For the newer Cummins Diesel
(Tier two and higher), Cummins recommends running it at 100 percent for one-half hour 10 percent of the time. This burns the carbon out of the combustion chamber. Otherwise I run my Cummins B-series turbo diesels at 2400. Diesels do not last as long when run at slower speeds for most of their lives. But on the other hand, the faster you run your Diesel
the worse your miles per gallon. So you have to figure out for yourself which is the best compromise between these two factors. Even with Diesel at $4 to $5 per gallon at most fuel docks in the US, I think it is more cost effective to run your Diesel faster than to run it slower and shorten its lifespan. I'm burning around 20 GPH total (18 knots) on both engines at 2400 RPM
If your healthy engine
cannot reach it's maximum governed speed then you are over pitched or over diameter or both, which means you are lugging your engine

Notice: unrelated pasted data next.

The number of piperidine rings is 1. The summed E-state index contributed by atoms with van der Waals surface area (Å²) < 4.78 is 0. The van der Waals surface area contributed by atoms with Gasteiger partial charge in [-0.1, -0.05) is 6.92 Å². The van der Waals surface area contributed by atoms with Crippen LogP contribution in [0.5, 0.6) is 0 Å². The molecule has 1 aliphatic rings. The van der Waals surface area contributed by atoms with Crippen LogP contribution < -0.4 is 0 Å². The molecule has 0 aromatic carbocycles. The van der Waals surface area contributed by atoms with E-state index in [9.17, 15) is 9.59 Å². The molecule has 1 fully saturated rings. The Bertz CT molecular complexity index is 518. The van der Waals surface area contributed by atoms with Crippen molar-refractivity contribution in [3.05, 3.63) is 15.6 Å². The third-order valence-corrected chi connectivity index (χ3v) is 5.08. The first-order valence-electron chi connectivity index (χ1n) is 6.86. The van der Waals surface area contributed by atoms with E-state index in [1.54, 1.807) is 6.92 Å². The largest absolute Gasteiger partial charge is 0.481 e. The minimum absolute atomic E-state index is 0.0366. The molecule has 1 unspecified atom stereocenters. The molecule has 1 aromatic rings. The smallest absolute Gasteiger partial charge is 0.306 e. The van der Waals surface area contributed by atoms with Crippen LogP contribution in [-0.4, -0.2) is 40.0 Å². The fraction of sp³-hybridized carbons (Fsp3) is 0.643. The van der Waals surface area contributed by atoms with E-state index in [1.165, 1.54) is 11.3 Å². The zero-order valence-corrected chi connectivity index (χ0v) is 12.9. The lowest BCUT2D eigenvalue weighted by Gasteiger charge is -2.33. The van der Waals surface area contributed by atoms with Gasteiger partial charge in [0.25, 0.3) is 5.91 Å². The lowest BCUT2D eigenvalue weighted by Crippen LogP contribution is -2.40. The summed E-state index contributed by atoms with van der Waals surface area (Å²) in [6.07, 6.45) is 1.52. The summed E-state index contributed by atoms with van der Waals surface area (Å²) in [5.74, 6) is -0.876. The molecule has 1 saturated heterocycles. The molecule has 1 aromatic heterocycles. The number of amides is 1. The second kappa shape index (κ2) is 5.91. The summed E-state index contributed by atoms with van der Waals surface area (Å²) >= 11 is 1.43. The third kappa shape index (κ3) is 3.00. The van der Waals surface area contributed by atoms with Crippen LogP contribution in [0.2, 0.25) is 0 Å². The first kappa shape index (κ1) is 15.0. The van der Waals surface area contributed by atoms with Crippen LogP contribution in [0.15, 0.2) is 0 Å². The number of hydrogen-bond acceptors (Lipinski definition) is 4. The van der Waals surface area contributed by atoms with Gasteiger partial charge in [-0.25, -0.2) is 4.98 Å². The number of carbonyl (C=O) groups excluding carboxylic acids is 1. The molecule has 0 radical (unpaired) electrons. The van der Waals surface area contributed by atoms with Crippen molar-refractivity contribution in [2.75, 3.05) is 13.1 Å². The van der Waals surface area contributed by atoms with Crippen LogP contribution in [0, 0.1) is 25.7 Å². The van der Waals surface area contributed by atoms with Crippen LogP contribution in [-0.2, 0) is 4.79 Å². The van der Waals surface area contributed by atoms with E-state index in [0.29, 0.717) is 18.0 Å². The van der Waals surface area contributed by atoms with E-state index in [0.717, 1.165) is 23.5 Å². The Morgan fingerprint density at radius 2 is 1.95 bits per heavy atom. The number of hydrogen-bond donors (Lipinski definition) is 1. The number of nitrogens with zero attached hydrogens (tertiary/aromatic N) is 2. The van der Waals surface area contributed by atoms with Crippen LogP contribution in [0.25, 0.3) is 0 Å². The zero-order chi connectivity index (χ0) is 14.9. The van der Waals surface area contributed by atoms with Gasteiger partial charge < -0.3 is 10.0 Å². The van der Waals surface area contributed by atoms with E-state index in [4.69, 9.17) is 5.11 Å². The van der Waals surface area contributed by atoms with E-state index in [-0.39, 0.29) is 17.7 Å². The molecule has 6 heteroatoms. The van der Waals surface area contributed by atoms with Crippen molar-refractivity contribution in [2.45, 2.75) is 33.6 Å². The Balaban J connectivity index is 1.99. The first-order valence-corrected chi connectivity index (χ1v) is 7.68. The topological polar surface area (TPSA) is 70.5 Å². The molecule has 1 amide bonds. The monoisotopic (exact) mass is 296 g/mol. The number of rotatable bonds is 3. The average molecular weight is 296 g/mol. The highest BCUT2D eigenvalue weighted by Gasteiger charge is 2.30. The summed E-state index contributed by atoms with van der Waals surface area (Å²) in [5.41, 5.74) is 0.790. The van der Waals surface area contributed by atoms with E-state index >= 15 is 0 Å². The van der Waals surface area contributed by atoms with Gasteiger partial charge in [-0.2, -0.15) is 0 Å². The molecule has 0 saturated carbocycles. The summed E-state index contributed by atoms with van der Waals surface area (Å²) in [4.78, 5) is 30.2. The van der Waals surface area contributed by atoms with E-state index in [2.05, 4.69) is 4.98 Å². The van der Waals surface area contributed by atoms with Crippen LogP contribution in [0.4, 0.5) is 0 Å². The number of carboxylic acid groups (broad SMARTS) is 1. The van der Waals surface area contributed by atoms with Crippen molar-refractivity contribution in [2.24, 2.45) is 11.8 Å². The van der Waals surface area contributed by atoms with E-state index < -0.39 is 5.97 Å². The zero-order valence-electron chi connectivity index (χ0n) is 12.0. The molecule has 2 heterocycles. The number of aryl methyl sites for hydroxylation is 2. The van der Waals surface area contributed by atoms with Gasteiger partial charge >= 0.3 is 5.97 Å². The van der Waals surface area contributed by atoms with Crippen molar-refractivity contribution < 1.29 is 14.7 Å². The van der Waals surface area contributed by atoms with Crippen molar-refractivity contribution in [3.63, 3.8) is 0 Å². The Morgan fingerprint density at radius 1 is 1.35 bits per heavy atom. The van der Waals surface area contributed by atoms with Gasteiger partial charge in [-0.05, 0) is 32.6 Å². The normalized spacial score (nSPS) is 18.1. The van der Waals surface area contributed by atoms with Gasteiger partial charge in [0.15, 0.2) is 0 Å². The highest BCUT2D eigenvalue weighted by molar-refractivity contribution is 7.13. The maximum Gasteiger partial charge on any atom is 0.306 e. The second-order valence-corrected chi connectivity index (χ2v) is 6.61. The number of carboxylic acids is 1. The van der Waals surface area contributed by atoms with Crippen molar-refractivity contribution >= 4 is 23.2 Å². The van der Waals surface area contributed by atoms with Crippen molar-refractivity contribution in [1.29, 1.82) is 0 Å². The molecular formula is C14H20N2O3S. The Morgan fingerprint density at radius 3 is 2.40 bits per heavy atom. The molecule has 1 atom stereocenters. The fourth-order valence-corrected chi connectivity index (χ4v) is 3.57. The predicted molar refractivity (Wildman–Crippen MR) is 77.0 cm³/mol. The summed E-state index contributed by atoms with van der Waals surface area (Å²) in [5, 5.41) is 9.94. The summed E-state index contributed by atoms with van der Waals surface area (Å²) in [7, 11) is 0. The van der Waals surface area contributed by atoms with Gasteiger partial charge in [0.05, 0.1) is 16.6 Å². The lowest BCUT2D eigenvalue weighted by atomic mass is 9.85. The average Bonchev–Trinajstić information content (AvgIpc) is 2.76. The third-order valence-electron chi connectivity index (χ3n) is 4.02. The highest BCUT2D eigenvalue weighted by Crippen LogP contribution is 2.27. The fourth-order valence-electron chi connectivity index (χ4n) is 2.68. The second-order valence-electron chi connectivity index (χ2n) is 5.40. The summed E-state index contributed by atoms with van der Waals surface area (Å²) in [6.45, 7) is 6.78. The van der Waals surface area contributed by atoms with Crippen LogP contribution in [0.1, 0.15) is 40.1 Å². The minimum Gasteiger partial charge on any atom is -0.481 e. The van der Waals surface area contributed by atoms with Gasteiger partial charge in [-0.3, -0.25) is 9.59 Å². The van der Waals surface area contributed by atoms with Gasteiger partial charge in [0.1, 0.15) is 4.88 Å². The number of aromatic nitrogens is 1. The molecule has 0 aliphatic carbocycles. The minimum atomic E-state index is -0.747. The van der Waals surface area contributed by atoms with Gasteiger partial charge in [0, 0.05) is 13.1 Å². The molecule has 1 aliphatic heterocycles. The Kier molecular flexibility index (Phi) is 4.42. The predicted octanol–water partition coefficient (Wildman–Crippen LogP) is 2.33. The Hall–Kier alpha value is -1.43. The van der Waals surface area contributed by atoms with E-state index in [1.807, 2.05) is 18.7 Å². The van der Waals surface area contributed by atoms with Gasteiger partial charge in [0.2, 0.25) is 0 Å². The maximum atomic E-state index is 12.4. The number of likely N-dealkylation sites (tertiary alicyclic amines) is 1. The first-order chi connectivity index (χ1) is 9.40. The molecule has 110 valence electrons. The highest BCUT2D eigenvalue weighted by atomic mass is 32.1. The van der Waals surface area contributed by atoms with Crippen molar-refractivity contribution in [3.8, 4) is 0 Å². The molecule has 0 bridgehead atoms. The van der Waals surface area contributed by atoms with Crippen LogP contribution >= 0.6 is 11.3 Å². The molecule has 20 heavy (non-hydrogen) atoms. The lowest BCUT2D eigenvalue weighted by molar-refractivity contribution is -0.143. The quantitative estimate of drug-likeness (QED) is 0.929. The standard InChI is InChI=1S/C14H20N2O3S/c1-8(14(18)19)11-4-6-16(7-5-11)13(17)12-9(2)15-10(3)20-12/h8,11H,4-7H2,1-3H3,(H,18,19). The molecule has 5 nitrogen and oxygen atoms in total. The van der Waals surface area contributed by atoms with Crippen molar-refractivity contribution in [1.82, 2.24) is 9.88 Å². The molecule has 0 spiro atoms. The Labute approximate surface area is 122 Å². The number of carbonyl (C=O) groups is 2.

which will shorten its lifespan. Contrary to some peoples opinions doing this is not more fuel efficient. A Diesels specific fuel consumption
does not improve by lugging the engine.
You can get your engines Specific Fuel Consumption curves at Cummins website. The specific fuel consumption is the rate at which fuel is consumed divided by the horsepower produced. The units are grams per second of fuel consumed divided by watts (power) produced.
You can purchase
aftermarket fuel flow meters. When interfaced with your GPS
it can give you gallons per mile. I think the meters might give you a better grasp on what is going on with your consumption versus speed and eventually pay for themselves. My engines are 5 years old and came standard with fuel flow meters. This information has been very helpful to know saving thousands of gallons of fuel.
FloScan Instrument Co. Inc.